Seagate has extended the warranty on internal desktop and notebook hard drives to five years. But the announcement has been dismissed as marketing spin by its competitors.
The world’s largest manufacturer of disk drives controversially cut warranties on personal storage products to one year in 2002, but has now ratcheted up the cover period on all drives sold since the beginning of June.
“Our new five-year warranty announcement reflects feedback we have received from our channel partners and customers about how important reliability is for their storage purchases,” Seagate’s general manager of South Asia and Australia, Robert Yang, said. “Our objective is to add value in ways that are important to our partners and customers.”
While resellers will be offered full return or exchange coverage for the full five-year term, the fine print reveals that replacement drives will not be offered to distributors beyond three years. Instead, they can only expect a credit of 25 per cent of the current value of the drive if a request is in the fourth year, or 10 per cent in the fifth.
The sliding credit returns and credit-only periods have rivals wondering if the announcement will be detrimental to a channel already under pressure to retain margin.
“It doesn’t seem like such a good deal to me,” Fujitsu’s general manager of Australia and New Zealand, Michael Yell, said. “If you look at our large global accounts, most of them are asking for shorter warranties and a better price.”
“Our stance is business as usual,” Samsung’s sales director of CE and IT, Norm Krieke, said. “We held onto our three-year warranty when Seagate, Maxtor and Western Digital went down to one year.
“I can’t see the rest of the market moving — Seagate will have to ask itself if this gives them the increases in revenue they want. I can see them reverting back.”
Statements from other manufacturers contacted by ARN, including Western Digital and Hitachi, said they were assessing the announcement and considering their position.
Managing director of Westan — a Fujitsu, Samsung and Western Digital distributor — Victor Aghtan, said he hoped other manufacturers did not follow suit.
“All distributors are making slim margins already and have to take care of returns — it’s bad news. It’s a worst-case situation,” he said. “I wonder if it is to recover market share — if so, it is a waste of time because the competition will respond and they will be back to square one.”
Warranties are a differentiating factor in an industry where margins are low and competition is rife.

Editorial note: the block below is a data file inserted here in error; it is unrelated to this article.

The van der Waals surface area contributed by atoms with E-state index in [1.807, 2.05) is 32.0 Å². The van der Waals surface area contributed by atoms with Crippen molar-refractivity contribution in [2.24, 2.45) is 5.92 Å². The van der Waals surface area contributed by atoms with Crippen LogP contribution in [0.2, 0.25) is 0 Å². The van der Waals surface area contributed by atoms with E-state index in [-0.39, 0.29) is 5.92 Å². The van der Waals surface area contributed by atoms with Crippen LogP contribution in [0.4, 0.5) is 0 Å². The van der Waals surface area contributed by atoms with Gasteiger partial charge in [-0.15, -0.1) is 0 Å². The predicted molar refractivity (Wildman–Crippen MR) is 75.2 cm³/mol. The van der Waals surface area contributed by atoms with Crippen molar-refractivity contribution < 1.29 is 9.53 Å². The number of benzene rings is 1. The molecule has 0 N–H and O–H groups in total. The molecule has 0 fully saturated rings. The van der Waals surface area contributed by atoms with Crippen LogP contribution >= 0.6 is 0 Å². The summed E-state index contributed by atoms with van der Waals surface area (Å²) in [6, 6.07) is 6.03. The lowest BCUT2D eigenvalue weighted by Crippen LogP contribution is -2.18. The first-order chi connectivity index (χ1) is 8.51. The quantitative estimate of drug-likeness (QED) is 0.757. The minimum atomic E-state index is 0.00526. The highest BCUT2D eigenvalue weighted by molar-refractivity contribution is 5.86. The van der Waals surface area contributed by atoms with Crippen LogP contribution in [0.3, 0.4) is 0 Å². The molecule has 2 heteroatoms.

Altech’s Safa Joumaa suggested other manufacturers could follow suit, and said that wouldn’t be a bad thing.
“If you get a five-year warranty, you’re going to sell so many more the quantity will make up for it,” he said. “This gives people security — it’s psychological. Good on Seagate!”
Express Data’s general manager of marketing, Peter Master, agreed that it was a positive message for the market.
“The consensus here is that if a vendor is sticking up for their product then good for them,” he said. “But it’s unlikely any hard drive will still be around after five years anyway because they don’t tend to have long lifecycles. For a home user it could be OK — it’s something for nothing.”
Fujitsu’s Yell questioned the value of the scheme in a market where depreciation was so high.
“Think of it logically,” he said. “You’re buying a drive worth $200 — it’s a highly sensitive device so is likely to be worth $50 within the first year.
Yes it’s a five-year warranty but it’s a false economy. Read the small print. Ultimately it’s good for the end-user. In the end, it’s them that make us successful, but it’s not good for the channel.”
Krieke said that storage technology changed quickly and a drive sold tomorrow would be obsolete within five years.
“It’s time to get down to the details because that’s where the devil resides,” he said.
Seagate’s move will, however, challenge other manufacturers and force them to refocus on the quality of their hardware.
“Years of investments in research and development and industry-leading manufacturing processes, common design platforms, and advanced manufacturing allow us to develop the best quality and reliable drive,” Yang said.